One of the places I couldn’t wait to visit on our European road trip in August was the Bavarian city of Würzburg in Germany. I had done so much pre-trip planning and research about visiting Würzburg. This mostly consisted of Pinterest blog posts and travel vlogs. Würzburg is located in Bavaria, along the romantic road in Germany, a route we were loosely following. If you’re heading to Würzburg, here is an idea of a few things to do in Würzburg, with or without the kids.

mom of two little girls enjoying the view at the residence residenzplatz Würzburg

The Residenzplatz, Würzburg

We were staying just outside the town, so when we got into Würzburg we parked in the huge parking area of the Residenz Platz. My heart started racing immediately. Just the car park was epic enough but I had to go inside!

The Würzburg Residence is a Bavarian Palace. It was once the home of the prince bishops of Bavaria. Unlike other Palaces and residences, the Würzburg Residence was built in its entirety between 1720 and 1744. It remains one of the most important palaces in Europe and has been designated as a UNESCO world heritage site.

I honestly can’t express to you how it took my breath away. The walls, the ceilings and the staircases are works of art, nevermind the actual art hanging on the walls. Do yourself a favour and just google the palace and check out the images. It’s mind-blowing that places like this are actually real! The opulence, artistry, beauty and sheer wealth of history inside is just breathtaking.

I was not a happy snapper!

Unfortunately, you are not permitted to take photos inside the palace. Take it from me, I have NEVER seen anything quite like it. As a ‘snapper’ (taker of a million pictures!), it was so hard for me NOT to take photographs. However, the history-loving student in me actually appreciated the fact that I wasn’t going to be able to refer back to my photos and that I was forced to soak it all up whilst I was there! Soak it up I did.

Did the kids enjoy visiting the Wurzburg Residenzplatz?

Yes, they did. It was a bit nerve-wracking at times though. I felt like I had to constantly tell them to shush so as to not disrupt the tours that were being conducted. We didn’t join the tour, for obvious reasons … kids! They are the reason!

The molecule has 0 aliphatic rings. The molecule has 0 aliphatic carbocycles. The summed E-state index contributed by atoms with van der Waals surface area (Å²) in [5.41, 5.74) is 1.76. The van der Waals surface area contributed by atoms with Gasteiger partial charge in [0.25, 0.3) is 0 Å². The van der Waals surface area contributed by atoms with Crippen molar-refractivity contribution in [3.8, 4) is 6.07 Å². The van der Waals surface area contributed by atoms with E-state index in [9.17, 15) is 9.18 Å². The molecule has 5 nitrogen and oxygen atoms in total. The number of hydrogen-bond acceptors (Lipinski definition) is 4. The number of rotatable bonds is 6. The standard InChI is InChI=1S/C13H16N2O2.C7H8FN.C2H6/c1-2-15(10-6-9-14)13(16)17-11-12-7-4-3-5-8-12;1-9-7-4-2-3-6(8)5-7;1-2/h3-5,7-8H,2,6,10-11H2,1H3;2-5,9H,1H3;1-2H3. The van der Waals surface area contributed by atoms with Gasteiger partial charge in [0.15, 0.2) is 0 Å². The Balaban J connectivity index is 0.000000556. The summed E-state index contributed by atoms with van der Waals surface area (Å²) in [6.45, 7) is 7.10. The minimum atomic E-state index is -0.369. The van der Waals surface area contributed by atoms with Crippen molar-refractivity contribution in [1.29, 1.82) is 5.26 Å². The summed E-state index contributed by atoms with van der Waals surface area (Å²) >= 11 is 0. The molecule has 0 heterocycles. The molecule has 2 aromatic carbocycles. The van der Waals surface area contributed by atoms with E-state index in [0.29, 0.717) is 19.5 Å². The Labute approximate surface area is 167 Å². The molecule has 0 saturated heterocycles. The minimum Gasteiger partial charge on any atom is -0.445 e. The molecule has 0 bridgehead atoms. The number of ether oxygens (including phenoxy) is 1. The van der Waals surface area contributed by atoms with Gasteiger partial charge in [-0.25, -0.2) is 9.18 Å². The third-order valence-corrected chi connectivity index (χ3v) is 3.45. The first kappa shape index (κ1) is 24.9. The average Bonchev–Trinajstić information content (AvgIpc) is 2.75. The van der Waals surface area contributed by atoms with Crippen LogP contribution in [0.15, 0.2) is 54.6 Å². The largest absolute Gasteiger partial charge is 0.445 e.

They really enjoyed imagining which room they would commandeer as their own if we were to ever live in such a palace; the green room, the blue room, the pink room. I obviously chose the writing room and declared that they would all be banned from entering at all times, forevermore! All of them!

Whilst I loved exploring the inside of the Residenzplatz, in hindsight, it was a little lost on the rest of the family. The kids much preferred the next space we explored, the Würzburg Court Gardens

Würzburg Court Gardens

When we had finished inside the Würzburg Residence, we headed off to the Würzburg Court Gardens. The gardens are free to explore and actually continue on to a public park. We all loved the gardens and it reminded me of all those historical romance Mills & Boon love stories I used to devour! The setting of the Residence gardens, landscaped to within an inch of their life, is gorgeous. It would have been the perfect setting for a tête-à-tête or an ‘organised hustle’ as it would be probably be known as today.

The Residenzplatz Gardens are just stunning. It’s worth a visit on its own and we were lucky with the weather. It’s the perfect place to get a taste of the town when Explore Würzburg with kids. They can run and explore without too much worry that they can get up to mischief, you don’t have to shush them, and you can even take a picnic if you wanted to.

Did the kids enjoy it?

They really did! This was much more to their liking. Free to run, scream, explore and just burn off some energy. It was great for them. The gardens weren’t that busy either so it was really good for all of us that they got some freedom.

Market Square and St Mary’s Chapel, Würzburg

After exploring the Würzburg Residenz and the Residence court gardens, we wandered off into town to explore more of Würzburg with the kids. We had promised the girls an ice-cream, even though the weather was starting to take a turn.

As with most European cities, Würzburg also has a Market Square. These are usually the historic central square in the town which is quite often taken over by a local market. These markets are always full of a variety of wares, from fresh vegetables, bread, cheese, homemade arts & crafts, curios for the tourists, and even your typical cheap and affordable clothing. Wurzburg is no different.

Just off Market Square was St Mary’s Chapel.

I went inside alone whilst the kids and my husband waited outside finishing off their ice-creams. Würzburg has a number of unusual and distinctly individual churches and cathedrals that were interesting, but on this day the kids were starting to get a bit bored.

Walking around the town is a great way to explore Würzburg with kids. It was busy, but not too crowded that I felt anxious. There wasn’t that much traffic either, a few buses and trams. It is a city after all, but it was easy enough to walk around Würzburg city centre.